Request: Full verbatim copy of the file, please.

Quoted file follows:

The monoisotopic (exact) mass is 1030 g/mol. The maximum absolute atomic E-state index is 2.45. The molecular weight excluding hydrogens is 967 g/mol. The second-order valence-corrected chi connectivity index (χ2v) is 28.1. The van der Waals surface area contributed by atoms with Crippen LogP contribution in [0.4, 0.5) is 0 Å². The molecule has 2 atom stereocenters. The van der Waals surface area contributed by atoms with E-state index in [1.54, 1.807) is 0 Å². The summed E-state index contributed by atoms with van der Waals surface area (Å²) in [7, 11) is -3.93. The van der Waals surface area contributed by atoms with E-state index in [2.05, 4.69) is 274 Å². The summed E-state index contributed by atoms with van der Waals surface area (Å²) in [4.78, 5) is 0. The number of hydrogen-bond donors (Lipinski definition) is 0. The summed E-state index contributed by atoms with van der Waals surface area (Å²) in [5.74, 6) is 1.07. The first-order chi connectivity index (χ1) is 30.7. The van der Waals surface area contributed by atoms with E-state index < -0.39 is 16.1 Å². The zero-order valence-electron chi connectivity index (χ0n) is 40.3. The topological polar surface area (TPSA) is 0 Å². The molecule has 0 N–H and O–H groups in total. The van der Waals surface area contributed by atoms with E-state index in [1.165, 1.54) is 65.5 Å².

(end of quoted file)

The monoisotopic (exact) mass is 1030 g/mol. The maximum absolute atomic E-state index is 2.45. The molecular weight excluding hydrogens is 967 g/mol. The second-order valence-corrected chi connectivity index (χ2v) is 28.1. The van der Waals surface area contributed by atoms with Crippen LogP contribution in [0.4, 0.5) is 0 Å². The molecule has 2 atom stereocenters. The van der Waals surface area contributed by atoms with E-state index in [1.54, 1.807) is 0 Å². The summed E-state index contributed by atoms with van der Waals surface area (Å²) in [7, 11) is -3.93. The van der Waals surface area contributed by atoms with E-state index in [2.05, 4.69) is 274 Å². The summed E-state index contributed by atoms with van der Waals surface area (Å²) in [4.78, 5) is 0. The number of hydrogen-bond donors (Lipinski definition) is 0. The summed E-state index contributed by atoms with van der Waals surface area (Å²) in [5.74, 6) is 1.07. The first-order chi connectivity index (χ1) is 30.7. The van der Waals surface area contributed by atoms with E-state index < -0.39 is 16.1 Å². The zero-order valence-electron chi connectivity index (χ0n) is 40.3. The topological polar surface area (TPSA) is 0 Å². The molecule has 0 N–H and O–H groups in total. The van der Waals surface area contributed by atoms with E-state index in [1.165, 1.54) is 65.5 Å².